Crowder replaces Pinyan for Salisbury football

  • Posted: Tuesday, April 30, 2013 12:54 a.m.
    UPDATED: Tuesday, April 30, 2013 10:11 a.m.
JON C. LAKEY/SALISBURY POST  Salisbury High defensive coordinator Ryan Crowder talks to the football team in the auditorium on Monday afternoon. Crowder will take over as the head football coach of the Hornets from Joe Pinyan who be going to Jesse Carson High School as their head coach.
JON C. LAKEY/SALISBURY POST Salisbury High defensive coordinator Ryan Crowder talks to the football team in the auditorium on Monday afternoon. Crowder will take over as the head football coach of the Hornets from Joe Pinyan who be going to Jesse Carson High School as their head coach.

By Ryan Bisesi

rbisesi@salisburypost.com

SALISBURY — Joe Pinyan has been a lot of things to Ryan Crowder in his 13 years at Salisbury. Predominantly, he’s been a football authority figure for a gridiron-hungry young man looking to move up.


Now that Crowder has climbed a step, Pinyan’s a predecessor. On Aug. 23 it will be rival.

Crowder, an assistant coach at Salisbury since 2000, was named the successor to Pinyan Monday afternoon at SHS. You won’t have to look hard for storylines in Crowder’s opening game, which will be against Pinyan and his new team, Carson, at Ludwig Stadium.

“It’ll be fun for both of us,” Crowder said. “It’s going to be a challenge.”

Salisbury has reached the West region final three times in the last four years and won a state 2A championship in 2010.

For Crowder, 36, it’s his first head coaching job and he’s the 13th coach in Salisbury history. The opponents are the Central Carolina Conference, and the expectations that Pinyan’s success spawned. Pinyan accepted the head coaching job at Carson in March. Salisbury has won double-digit games each of the last four seasons and has won the CCC seven times since 2003.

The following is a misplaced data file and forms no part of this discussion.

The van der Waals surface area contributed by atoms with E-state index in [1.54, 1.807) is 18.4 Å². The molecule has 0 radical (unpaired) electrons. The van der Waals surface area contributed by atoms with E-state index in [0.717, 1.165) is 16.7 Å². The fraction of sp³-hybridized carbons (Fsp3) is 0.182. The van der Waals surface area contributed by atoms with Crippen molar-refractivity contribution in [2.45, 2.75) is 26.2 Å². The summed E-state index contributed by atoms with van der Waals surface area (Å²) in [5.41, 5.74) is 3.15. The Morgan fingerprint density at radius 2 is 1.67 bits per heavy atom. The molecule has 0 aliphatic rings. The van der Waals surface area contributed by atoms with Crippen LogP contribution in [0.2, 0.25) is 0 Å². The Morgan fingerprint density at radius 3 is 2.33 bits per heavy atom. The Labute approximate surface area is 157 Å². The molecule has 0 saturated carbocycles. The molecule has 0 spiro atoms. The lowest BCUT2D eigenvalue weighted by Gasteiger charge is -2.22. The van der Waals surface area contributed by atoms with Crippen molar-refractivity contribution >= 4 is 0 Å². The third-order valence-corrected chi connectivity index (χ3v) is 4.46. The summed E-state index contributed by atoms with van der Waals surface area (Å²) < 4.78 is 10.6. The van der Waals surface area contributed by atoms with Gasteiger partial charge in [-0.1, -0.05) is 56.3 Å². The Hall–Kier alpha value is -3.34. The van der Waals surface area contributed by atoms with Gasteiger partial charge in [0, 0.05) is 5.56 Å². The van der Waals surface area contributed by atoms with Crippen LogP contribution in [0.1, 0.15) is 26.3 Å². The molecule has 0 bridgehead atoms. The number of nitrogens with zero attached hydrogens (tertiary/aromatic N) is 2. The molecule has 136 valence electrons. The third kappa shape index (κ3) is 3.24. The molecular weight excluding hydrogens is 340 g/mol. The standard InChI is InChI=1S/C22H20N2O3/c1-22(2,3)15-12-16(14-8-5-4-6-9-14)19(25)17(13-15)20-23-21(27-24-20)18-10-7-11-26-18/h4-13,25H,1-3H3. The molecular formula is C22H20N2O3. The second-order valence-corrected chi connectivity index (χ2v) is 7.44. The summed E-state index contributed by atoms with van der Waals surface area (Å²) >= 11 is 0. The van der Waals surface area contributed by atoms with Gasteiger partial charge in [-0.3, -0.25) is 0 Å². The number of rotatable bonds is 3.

“The guy averaged over 10 wins a year,” Crowder said. “Everyone’s going to expect you to win. It’s different from another job where you’re just expected to finish in the top half of the conference.”

Crowder played football growing up through high school but went a different route in college after injuries ended his athletic days. He graduated from West Virginia Wesleyan and went to grad school at West Virginia for school administration. His first job out of college was a short stint at Morgantown High. After that, he came to Salisbury and worked his way up to defensive coordinator eight years ago. Since Crowder has been the Hornets’ defensive mentor, they’ve held opponents to seven points or less in 33 games.

“Seldom do you go somewhere and inherit somebody of his ability,” Pinyan said. “I was lucky to do it for 10 years.”

Crowder knows the Hornets lose a big chunk of the offense last year with quarterback Brian Bauk and running back Justin Ruffin graduating. Salisbury loses a trio of all-county players in defensive back Keion Adams, running back Max Allen, and offensive lineman Parker McKeithan.

Crowder expects the pipeline of quality athletes to keep flowing. He’ll instill his own teachings in effort to craft his own legacy.

“That’s what makes this a great school to coach at,” Crowder said. “Right when you think you lost it all, the kids will step up and you’ll keep on moving.”

Nothing’s definite for the season, but Riley Myers will be the quarterback heading into summer workouts.

“He’s been a backbone to the great situation that’s been made here,” Salisbury co-athletic director Dale Snyder said. “He knows these kids and knows the program that we run.”

It’s a program that Crowder runs now. And the docket Monday was set.

At 1 p.m., Crowder formally introduced himself to the prospective players. After the bell rang two hours later, they were in the weight room.

“I don’t plan on being outworked,” Crowder said. “I don’t expect them to be outworked.”

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